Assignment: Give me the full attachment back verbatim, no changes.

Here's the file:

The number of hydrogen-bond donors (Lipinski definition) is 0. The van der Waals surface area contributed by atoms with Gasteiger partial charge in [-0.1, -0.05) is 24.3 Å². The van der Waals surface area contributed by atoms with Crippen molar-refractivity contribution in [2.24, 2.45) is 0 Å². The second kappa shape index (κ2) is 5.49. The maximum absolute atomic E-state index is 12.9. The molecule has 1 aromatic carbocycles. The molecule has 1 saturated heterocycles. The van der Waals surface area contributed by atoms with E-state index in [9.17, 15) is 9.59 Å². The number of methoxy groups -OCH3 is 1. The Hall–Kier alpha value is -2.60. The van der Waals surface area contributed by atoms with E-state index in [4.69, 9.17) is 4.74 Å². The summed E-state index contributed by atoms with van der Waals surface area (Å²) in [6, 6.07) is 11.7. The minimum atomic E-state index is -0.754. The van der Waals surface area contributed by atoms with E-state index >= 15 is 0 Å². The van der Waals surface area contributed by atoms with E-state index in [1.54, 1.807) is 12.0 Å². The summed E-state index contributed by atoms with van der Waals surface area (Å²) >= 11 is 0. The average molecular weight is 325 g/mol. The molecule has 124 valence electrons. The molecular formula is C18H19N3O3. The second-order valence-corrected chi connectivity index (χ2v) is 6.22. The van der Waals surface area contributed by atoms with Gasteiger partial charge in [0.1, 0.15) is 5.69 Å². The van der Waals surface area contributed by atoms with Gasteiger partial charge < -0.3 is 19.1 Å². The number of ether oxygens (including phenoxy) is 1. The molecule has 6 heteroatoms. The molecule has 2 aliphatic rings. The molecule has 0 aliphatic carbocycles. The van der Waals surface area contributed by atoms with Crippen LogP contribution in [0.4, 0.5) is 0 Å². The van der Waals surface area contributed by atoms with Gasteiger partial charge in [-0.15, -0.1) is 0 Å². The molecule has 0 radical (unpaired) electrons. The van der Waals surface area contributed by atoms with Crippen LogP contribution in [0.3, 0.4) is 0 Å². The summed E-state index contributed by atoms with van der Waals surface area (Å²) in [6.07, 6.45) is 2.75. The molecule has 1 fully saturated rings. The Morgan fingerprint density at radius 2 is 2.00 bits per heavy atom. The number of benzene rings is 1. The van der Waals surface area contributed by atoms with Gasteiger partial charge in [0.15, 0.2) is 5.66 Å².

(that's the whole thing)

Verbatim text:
The number of hydrogen-bond donors (Lipinski definition) is 0. The van der Waals surface area contributed by atoms with Gasteiger partial charge in [-0.1, -0.05) is 24.3 Å². The van der Waals surface area contributed by atoms with Crippen molar-refractivity contribution in [2.24, 2.45) is 0 Å². The second kappa shape index (κ2) is 5.49. The maximum absolute atomic E-state index is 12.9. The molecule has 1 aromatic carbocycles. The molecule has 1 saturated heterocycles. The van der Waals surface area contributed by atoms with E-state index in [9.17, 15) is 9.59 Å². The number of methoxy groups -OCH3 is 1. The Hall–Kier alpha value is -2.60. The van der Waals surface area contributed by atoms with E-state index in [4.69, 9.17) is 4.74 Å². The summed E-state index contributed by atoms with van der Waals surface area (Å²) in [6, 6.07) is 11.7. The minimum atomic E-state index is -0.754. The van der Waals surface area contributed by atoms with E-state index >= 15 is 0 Å². The van der Waals surface area contributed by atoms with E-state index in [1.54, 1.807) is 12.0 Å². The summed E-state index contributed by atoms with van der Waals surface area (Å²) >= 11 is 0. The average molecular weight is 325 g/mol. The molecule has 124 valence electrons. The molecular formula is C18H19N3O3. The second-order valence-corrected chi connectivity index (χ2v) is 6.22. The van der Waals surface area contributed by atoms with Gasteiger partial charge in [0.1, 0.15) is 5.69 Å². The van der Waals surface area contributed by atoms with Gasteiger partial charge < -0.3 is 19.1 Å². The number of ether oxygens (including phenoxy) is 1. The molecule has 6 heteroatoms. The molecule has 2 aliphatic rings. The molecule has 0 aliphatic carbocycles. The van der Waals surface area contributed by atoms with Crippen LogP contribution in [0.4, 0.5) is 0 Å². The van der Waals surface area contributed by atoms with Gasteiger partial charge in [-0.15, -0.1) is 0 Å². The molecule has 0 radical (unpaired) electrons. The van der Waals surface area contributed by atoms with Crippen LogP contribution in [0.3, 0.4) is 0 Å². The summed E-state index contributed by atoms with van der Waals surface area (Å²) in [6.07, 6.45) is 2.75. The molecule has 1 fully saturated rings. The Morgan fingerprint density at radius 2 is 2.00 bits per heavy atom. The number of benzene rings is 1. The van der Waals surface area contributed by atoms with Gasteiger partial charge in [0.15, 0.2) is 5.66 Å².